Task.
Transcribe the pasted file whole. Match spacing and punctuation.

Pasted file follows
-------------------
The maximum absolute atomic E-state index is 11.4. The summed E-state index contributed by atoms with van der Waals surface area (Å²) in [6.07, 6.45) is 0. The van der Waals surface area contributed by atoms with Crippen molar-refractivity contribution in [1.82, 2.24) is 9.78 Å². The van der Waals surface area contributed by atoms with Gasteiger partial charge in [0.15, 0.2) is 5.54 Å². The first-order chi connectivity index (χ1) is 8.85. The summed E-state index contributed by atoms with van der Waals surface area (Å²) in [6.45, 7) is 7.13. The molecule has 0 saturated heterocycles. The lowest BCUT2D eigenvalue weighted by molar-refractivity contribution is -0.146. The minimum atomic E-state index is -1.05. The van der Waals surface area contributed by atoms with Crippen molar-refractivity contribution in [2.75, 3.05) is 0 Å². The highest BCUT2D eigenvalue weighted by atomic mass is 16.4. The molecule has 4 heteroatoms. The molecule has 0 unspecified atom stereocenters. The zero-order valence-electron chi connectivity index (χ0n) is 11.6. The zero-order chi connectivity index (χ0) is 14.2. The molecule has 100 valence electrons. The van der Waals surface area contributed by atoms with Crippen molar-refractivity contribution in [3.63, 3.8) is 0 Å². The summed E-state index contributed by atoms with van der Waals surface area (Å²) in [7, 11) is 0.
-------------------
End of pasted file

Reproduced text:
The maximum absolute atomic E-state index is 11.4. The summed E-state index contributed by atoms with van der Waals surface area (Å²) in [6.07, 6.45) is 0. The van der Waals surface area contributed by atoms with Crippen molar-refractivity contribution in [1.82, 2.24) is 9.78 Å². The van der Waals surface area contributed by atoms with Gasteiger partial charge in [0.15, 0.2) is 5.54 Å². The first-order chi connectivity index (χ1) is 8.85. The summed E-state index contributed by atoms with van der Waals surface area (Å²) in [6.45, 7) is 7.13. The molecule has 0 saturated heterocycles. The lowest BCUT2D eigenvalue weighted by molar-refractivity contribution is -0.146. The minimum atomic E-state index is -1.05. The van der Waals surface area contributed by atoms with Crippen molar-refractivity contribution in [2.75, 3.05) is 0 Å². The highest BCUT2D eigenvalue weighted by atomic mass is 16.4. The molecule has 4 heteroatoms. The molecule has 0 unspecified atom stereocenters. The zero-order valence-electron chi connectivity index (χ0n) is 11.6. The zero-order chi connectivity index (χ0) is 14.2. The molecule has 100 valence electrons. The van der Waals surface area contributed by atoms with Crippen molar-refractivity contribution in [3.63, 3.8) is 0 Å². The summed E-state index contributed by atoms with van der Waals surface area (Å²) in [7, 11) is 0.